Established in 2004, The Cape Leopard trust is located in South Africa’s Western Cape and is committed to protecting the area’s beautiful and illusive Cape Leopard. Historically, leopards lived happily in the Cape, along with elephants, rhinos and lions. However, as human development of the area increased and the species was hunted, the leopards retreated to the Cederberg Mountains, where they remain today. A champion of sustainable tourism and conservation, Bushmans Kloof works closely with the trust, which describes itself as an ‘active predator conservation working group.’ Both the hotel and the Trust are united in their mission to protect the leopard populations of the Cederberg Mountains and safeguard their survival by helping to preserve their natural habitat and ensure that they can co-exist with people.
The NGO organisation does this, primarily, through rigorous research. The idea behind this is that by collecting accurate field data, the team are better equipped to make well informed decisions which are backed by scientific fact. In turn, this also helps the Trust’s work in seeking solution for human-wildlife conflict, as well as inspiring others to take an active interest in the environment via its environmental educational programme. Meticulous research is not only carried out on the leopards themselves but also on the predators that they face in the wild. A variety of methods is used and modern technology, such as GPS satellite tracking devices and remote-sensing cameras, has proved invaluable in the Cape Leopard Trust’s research, especially given the secretive nature of the leopards and the difficult terrain of the Cederberg Mountains.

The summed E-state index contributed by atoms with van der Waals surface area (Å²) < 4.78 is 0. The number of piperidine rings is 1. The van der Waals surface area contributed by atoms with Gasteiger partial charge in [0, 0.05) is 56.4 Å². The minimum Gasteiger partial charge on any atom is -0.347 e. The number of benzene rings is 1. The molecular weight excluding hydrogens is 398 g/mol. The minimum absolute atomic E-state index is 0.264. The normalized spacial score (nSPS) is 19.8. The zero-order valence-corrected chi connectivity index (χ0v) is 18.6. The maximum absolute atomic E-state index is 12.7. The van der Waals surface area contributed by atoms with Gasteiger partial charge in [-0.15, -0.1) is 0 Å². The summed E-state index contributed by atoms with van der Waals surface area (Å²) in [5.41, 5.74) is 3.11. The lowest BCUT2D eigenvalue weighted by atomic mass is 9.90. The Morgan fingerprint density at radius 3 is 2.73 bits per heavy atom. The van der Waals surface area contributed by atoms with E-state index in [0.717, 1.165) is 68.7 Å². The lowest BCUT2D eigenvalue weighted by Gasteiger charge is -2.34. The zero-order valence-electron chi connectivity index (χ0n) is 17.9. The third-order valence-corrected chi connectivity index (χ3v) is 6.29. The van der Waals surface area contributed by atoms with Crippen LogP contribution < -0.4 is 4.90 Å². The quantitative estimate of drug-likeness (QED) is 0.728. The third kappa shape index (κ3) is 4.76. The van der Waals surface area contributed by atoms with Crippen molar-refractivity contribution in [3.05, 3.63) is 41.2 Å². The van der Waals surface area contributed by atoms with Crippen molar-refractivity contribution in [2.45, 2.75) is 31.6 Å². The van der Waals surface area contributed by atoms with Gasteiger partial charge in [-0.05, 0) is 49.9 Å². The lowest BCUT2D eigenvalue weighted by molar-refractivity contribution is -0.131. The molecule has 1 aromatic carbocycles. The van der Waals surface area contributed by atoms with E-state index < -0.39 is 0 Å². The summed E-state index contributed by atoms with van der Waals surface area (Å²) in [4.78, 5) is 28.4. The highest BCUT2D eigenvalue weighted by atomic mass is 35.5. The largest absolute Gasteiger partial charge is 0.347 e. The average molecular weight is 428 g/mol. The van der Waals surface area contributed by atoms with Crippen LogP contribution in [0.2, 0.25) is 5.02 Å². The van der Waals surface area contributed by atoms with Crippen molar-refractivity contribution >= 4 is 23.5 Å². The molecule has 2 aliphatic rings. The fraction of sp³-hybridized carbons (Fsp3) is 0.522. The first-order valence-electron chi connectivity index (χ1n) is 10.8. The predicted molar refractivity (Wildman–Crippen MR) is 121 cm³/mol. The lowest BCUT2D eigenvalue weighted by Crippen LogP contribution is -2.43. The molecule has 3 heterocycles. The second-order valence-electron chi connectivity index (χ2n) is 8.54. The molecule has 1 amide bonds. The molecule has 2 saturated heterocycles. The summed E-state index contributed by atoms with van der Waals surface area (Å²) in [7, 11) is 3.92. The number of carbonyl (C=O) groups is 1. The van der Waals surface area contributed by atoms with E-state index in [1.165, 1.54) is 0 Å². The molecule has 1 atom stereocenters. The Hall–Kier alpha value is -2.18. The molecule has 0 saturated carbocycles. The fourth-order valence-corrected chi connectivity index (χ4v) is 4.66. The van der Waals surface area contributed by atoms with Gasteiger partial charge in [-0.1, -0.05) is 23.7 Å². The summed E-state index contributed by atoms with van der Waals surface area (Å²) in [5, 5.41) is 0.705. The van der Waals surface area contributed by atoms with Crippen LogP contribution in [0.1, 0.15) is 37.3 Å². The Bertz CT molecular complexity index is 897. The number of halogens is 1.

Using a combination of camera trapping, dietary analysis, safe and humane trapping techniques and radio telemetry, the group is able to keep track of the 30 to 35 leopards that live in the mountains. Fortunately, each leopard has its own unique spot pattern which makes it possible to identify individual animals and keep an accurate count of their numbers. Other characteristics include their small size; the Cape leopards are half the size of other leopards in Africa, and also have far larger territories than other varieties, living off a limited diet which largely consists of klipspringer antelopes and large rodents called dassies.
Keen to preserve the biodiversity of the fynbos and promote ecological conservation, Bushmans Kloof and the Treadright Foundation are committed to supporting the work of the Cape Leopard Trust. The hotel was one of the main sponsors of the trust’s GPS collaring project, which provides a vital insight into leopard behaviour and movement. Furthermore, Bushmans Kloof is well within the territory of the Cape Mountain Leopard. These beautiful animals are occasionally spotted near to the property, and guests at the Reserve might even be lucky enough to spot one of these notoriously shy leopards in the flesh.
Appreciate the incredible biodiversity of the fynbos on one of Bushmans Kloof’s guided nature drives or walks.
Image Credits: All images courtesy of Red Carnation Hotels.